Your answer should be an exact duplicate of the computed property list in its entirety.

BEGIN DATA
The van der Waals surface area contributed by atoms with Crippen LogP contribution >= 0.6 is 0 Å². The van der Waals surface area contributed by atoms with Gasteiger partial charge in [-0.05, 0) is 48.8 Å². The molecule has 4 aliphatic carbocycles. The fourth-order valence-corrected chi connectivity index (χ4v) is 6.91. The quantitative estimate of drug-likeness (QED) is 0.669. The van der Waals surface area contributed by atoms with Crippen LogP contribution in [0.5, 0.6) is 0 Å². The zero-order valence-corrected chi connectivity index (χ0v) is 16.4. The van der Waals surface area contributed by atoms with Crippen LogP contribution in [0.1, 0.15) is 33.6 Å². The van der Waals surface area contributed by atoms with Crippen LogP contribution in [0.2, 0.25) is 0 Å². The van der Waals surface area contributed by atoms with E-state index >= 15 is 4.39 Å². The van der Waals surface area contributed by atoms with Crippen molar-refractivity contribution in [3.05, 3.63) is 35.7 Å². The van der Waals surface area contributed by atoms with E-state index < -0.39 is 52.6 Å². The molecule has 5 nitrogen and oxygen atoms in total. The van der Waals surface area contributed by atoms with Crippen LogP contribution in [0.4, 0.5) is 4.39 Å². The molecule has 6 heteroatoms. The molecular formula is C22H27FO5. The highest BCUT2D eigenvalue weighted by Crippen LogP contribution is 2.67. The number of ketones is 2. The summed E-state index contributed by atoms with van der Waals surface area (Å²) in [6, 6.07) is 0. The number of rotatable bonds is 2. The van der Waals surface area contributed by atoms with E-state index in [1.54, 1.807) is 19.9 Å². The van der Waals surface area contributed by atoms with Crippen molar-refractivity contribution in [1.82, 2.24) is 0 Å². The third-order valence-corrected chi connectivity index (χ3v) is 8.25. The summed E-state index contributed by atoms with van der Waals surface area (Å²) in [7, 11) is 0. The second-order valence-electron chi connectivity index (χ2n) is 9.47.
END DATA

The van der Waals surface area contributed by atoms with Crippen LogP contribution >= 0.6 is 0 Å². The van der Waals surface area contributed by atoms with Gasteiger partial charge in [-0.05, 0) is 48.8 Å². The molecule has 4 aliphatic carbocycles. The fourth-order valence-corrected chi connectivity index (χ4v) is 6.91. The quantitative estimate of drug-likeness (QED) is 0.669. The van der Waals surface area contributed by atoms with Crippen LogP contribution in [0.5, 0.6) is 0 Å². The zero-order valence-corrected chi connectivity index (χ0v) is 16.4. The van der Waals surface area contributed by atoms with Crippen LogP contribution in [0.1, 0.15) is 33.6 Å². The van der Waals surface area contributed by atoms with Crippen LogP contribution in [0.2, 0.25) is 0 Å². The van der Waals surface area contributed by atoms with E-state index >= 15 is 4.39 Å². The van der Waals surface area contributed by atoms with Crippen molar-refractivity contribution in [3.05, 3.63) is 35.7 Å². The van der Waals surface area contributed by atoms with E-state index < -0.39 is 52.6 Å². The molecule has 5 nitrogen and oxygen atoms in total. The van der Waals surface area contributed by atoms with Crippen LogP contribution in [0.4, 0.5) is 4.39 Å². The molecule has 6 heteroatoms. The molecular formula is C22H27FO5. The highest BCUT2D eigenvalue weighted by Crippen LogP contribution is 2.67. The number of ketones is 2. The summed E-state index contributed by atoms with van der Waals surface area (Å²) in [6, 6.07) is 0. The number of rotatable bonds is 2. The van der Waals surface area contributed by atoms with E-state index in [1.54, 1.807) is 19.9 Å². The van der Waals surface area contributed by atoms with Crippen molar-refractivity contribution in [1.82, 2.24) is 0 Å². The third-order valence-corrected chi connectivity index (χ3v) is 8.25. The summed E-state index contributed by atoms with van der Waals surface area (Å²) in [7, 11) is 0. The second-order valence-electron chi connectivity index (χ2n) is 9.47.